Musings of a Recovering Lutheran: Blog about Brett Kimberlin day
I heard the voice of the Lord, saying, 

Whom shall I send, and who will go for us?

Then said I, Here am I; send me.

Isaiah 6:8 (KJV)

Friday, May 25, 2012

Blog about Brett Kimberlin day

Today is Everybody Blog About Brett Kimberlin Day. Brett Kimberlin was convicted of a series of bombings in Speedway, Indiana in the late 1970s. Here is a summary from one of the court proceedings against him:
On February 28, 1979, a federal grand jury indicted defendant on thirty-four counts stemming from a series of bombings in Speedway, Indiana. Counts 1 through 16 of the indictment charged that defendant illegally possessed and manufactured firearms in connection with the bombings; Counts 17 through 22 charged that defendant maliciously caused damage by means of explosives; Counts 23 and 24 charged that defendant, a convicted felon, possessed explosives; and, Count 25 charged that defendant illegally transported ammunition in interstate commerce. Counts 26 through 30 of the indictment charged that defendant unlawfully possessed an official insignia of the Department of Defense and a Presidential seal, and Counts 31 through 34 charged that defendant falsely impersonated a Department of Defense official. The case proceeded to trial on all thirty-four counts, but the jury was unable to reach a unanimous verdict on Counts 1 through 25. The jury did vote to acquit defendant on Count 30, however, and voted to convict defendant on Counts 26 through 29 and Counts 31 through 34. After declaring a mistrial on Counts 1 through 24, the district court sentenced defendant to consecutive three-year sentences on Counts 31 through 34 and to concurrent six-month sentences on Counts 26 through 29.

Prior to a second trial on Counts 1 through 24, the district court granted defendant's motion to sever Counts 23 and 24 from the remaining counts. These counts were then the basis of a trial upon which the defendant was convicted. The district court entered a judgment of conviction on the two counts, which this court affirmed. United States v. Kimberlin, 692 F.2d 760 (7th Cir.1982).

The district court then conducted a third trial, on Counts 1 through 22. At this trial, the jury voted to convict defendant on each count. The district court then entered a judgment of conviction and imposed sentence on the counts. Defendant's appeal from that judgment is presently pending in this court. United States v. Kimberlin, No. 82-1025.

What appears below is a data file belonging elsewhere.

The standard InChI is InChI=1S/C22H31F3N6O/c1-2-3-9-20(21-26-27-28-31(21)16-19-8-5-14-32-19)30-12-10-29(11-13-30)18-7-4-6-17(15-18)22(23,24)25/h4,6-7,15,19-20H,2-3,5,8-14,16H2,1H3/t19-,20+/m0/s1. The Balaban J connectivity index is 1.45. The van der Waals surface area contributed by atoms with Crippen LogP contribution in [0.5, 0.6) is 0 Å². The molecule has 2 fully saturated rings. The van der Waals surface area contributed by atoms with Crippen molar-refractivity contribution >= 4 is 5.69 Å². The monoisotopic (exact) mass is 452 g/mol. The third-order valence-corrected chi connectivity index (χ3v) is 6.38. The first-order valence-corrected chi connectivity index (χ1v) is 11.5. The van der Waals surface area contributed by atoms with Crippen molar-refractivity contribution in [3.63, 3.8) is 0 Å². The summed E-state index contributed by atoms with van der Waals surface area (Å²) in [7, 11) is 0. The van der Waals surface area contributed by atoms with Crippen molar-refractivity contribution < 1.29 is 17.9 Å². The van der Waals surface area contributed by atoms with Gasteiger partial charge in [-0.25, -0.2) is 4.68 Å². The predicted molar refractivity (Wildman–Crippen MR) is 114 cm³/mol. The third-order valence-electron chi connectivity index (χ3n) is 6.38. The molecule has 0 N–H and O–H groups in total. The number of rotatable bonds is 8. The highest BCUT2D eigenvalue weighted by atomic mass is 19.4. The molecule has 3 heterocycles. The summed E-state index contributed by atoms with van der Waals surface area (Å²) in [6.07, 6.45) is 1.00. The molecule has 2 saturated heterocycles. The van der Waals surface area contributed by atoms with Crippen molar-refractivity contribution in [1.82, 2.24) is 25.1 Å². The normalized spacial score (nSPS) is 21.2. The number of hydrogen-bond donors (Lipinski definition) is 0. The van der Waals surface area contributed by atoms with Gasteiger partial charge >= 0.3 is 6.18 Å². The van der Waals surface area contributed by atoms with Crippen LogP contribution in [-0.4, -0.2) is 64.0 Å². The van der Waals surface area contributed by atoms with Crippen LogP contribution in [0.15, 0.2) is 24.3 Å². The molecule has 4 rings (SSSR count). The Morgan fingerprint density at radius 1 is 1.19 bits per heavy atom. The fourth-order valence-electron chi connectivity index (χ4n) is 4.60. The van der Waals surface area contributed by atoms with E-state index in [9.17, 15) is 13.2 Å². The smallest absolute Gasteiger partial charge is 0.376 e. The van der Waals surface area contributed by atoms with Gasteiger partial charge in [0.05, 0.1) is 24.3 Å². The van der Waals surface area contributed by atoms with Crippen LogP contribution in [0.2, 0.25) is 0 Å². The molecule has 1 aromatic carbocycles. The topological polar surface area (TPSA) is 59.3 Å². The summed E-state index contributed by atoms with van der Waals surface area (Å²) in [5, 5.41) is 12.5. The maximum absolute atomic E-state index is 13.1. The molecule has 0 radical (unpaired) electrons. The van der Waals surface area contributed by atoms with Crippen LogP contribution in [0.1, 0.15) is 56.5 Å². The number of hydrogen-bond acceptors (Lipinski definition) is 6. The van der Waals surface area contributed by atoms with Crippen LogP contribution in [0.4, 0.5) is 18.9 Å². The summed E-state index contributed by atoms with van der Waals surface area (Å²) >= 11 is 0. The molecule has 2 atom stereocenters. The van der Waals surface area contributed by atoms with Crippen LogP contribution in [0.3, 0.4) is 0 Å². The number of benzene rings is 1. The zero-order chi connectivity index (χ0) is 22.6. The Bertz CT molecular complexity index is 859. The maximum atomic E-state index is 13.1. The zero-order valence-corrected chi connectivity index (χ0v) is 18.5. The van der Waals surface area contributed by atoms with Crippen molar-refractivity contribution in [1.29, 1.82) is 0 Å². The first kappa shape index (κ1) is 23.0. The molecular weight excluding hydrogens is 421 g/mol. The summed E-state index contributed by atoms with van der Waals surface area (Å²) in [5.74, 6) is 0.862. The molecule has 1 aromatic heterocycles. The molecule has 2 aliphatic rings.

The appeal before this court in the present case concerns Counts 26 through 29 and Counts 31 through 34. As we have noted, the district court imposed consecutive three-year sentences on the latter four counts and concurrent six-months terms on the former. Defendant appealed his convictions and sentences on these counts to this court. We affirmed the convictions and sentences in an unpublished order. United States v. Kimberlin, 673 F.2d 1335 (7th Cir.1981). Defendant then sought Rule 35 and section 2255 relief in the district court, with no success. The district court likewise denied a subsequent motion to reconsider its previous denial of post-trial relief, and we affirmed the district court's decision. United States v. Kimberlin, 675 F.2d 866 (7th Cir.1982). Defendant subsequently filed a second motion for Rule 35 relief, raising numerous double jeopardy challenges to the format of the indictment as well as claims that his consecutive three-year sentences constituted cruel and unusual punishment and claims that the judge who initially denied post-trial relief was unconstitutionally biased. The district court denied defendant's second Rule 35 motion on January 23, 1985.


Google Cached:,44

While in jail, Kimberlin claimed that he had sold marijuana to then Vice-Presidential candidate Dan Quayle. Since his release, Kimberlin has become a leftwing blogger and is trying to use the legal system to harass people who write truthfully about his terrorist past.

Here are some more details about Kimberlin's past as the Speedway Bomber:

A Speedway High School gym bag had been left by itself, as if forgotten by a player. One of the parents, Carl DeLong, 39, walked over to retrieve it when the bomb went off. His right leg was nearly blown off and his left leg and right hand were severely damaged. Doctors tried to save his leg but had to amputate.
DeLong later committed suicide:
While Kimberlin was in prison, Carl DeLong committed suicide. Had his only injury been the loss of his right leg he might have adapted and moved on. But his left leg had been severely damaged too and he still carried shrapnel in his body, which kept him in constant pain as it slowly worked its way out. After 11 operations he hit a plateau physically and knew he'd never get any better than that. On Feb. 23, 1983, he closed his garage door and sat in his van with the engine running. Later that year, DeLong's wife, Sandra (who had also been injured in the bombing), won a $1.6 million judgment against Kimberlin in civil court.

Kimberlin is a truly dangerous person who is well-funded today by several leftist groups. It is important to remind people of his terrorist past, and his current incarnation as a leftwing blogger who loves to harass his critics. If you have a blog or a Twitter account, please consider writing about Kimberlin today.

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